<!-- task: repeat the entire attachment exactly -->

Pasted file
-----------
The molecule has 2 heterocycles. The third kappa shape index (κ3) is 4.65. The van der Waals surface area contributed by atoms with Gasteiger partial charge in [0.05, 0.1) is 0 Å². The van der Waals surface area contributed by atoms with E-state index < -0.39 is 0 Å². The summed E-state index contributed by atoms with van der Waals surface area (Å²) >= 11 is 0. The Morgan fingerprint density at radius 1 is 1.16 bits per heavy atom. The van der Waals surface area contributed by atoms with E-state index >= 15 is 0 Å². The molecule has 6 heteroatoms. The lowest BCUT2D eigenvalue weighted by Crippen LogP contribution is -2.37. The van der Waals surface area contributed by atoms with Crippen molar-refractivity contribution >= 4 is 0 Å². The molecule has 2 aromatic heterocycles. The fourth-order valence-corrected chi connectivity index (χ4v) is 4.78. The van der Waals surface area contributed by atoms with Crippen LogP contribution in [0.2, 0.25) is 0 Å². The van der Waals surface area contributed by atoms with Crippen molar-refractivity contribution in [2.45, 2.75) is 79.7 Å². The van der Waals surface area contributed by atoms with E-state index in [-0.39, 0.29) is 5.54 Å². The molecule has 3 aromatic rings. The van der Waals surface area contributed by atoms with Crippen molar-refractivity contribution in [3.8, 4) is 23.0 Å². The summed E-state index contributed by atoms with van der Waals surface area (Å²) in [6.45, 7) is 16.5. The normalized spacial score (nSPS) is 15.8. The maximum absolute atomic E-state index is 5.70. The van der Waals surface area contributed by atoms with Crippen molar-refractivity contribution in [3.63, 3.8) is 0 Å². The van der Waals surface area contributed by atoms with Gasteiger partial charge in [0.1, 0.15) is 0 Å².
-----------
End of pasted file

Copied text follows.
The molecule has 2 heterocycles. The third kappa shape index (κ3) is 4.65. The van der Waals surface area contributed by atoms with Gasteiger partial charge in [0.05, 0.1) is 0 Å². The van der Waals surface area contributed by atoms with E-state index < -0.39 is 0 Å². The summed E-state index contributed by atoms with van der Waals surface area (Å²) >= 11 is 0. The Morgan fingerprint density at radius 1 is 1.16 bits per heavy atom. The van der Waals surface area contributed by atoms with E-state index >= 15 is 0 Å². The molecule has 6 heteroatoms. The lowest BCUT2D eigenvalue weighted by Crippen LogP contribution is -2.37. The van der Waals surface area contributed by atoms with Crippen molar-refractivity contribution >= 4 is 0 Å². The molecule has 2 aromatic heterocycles. The fourth-order valence-corrected chi connectivity index (χ4v) is 4.78. The van der Waals surface area contributed by atoms with Crippen LogP contribution in [0.2, 0.25) is 0 Å². The van der Waals surface area contributed by atoms with Crippen molar-refractivity contribution in [2.45, 2.75) is 79.7 Å². The van der Waals surface area contributed by atoms with E-state index in [-0.39, 0.29) is 5.54 Å². The molecule has 3 aromatic rings. The van der Waals surface area contributed by atoms with Crippen molar-refractivity contribution in [3.8, 4) is 23.0 Å². The summed E-state index contributed by atoms with van der Waals surface area (Å²) in [6.45, 7) is 16.5. The normalized spacial score (nSPS) is 15.8. The maximum absolute atomic E-state index is 5.70. The van der Waals surface area contributed by atoms with Crippen molar-refractivity contribution in [3.63, 3.8) is 0 Å². The van der Waals surface area contributed by atoms with Gasteiger partial charge in [0.1, 0.15) is 0 Å².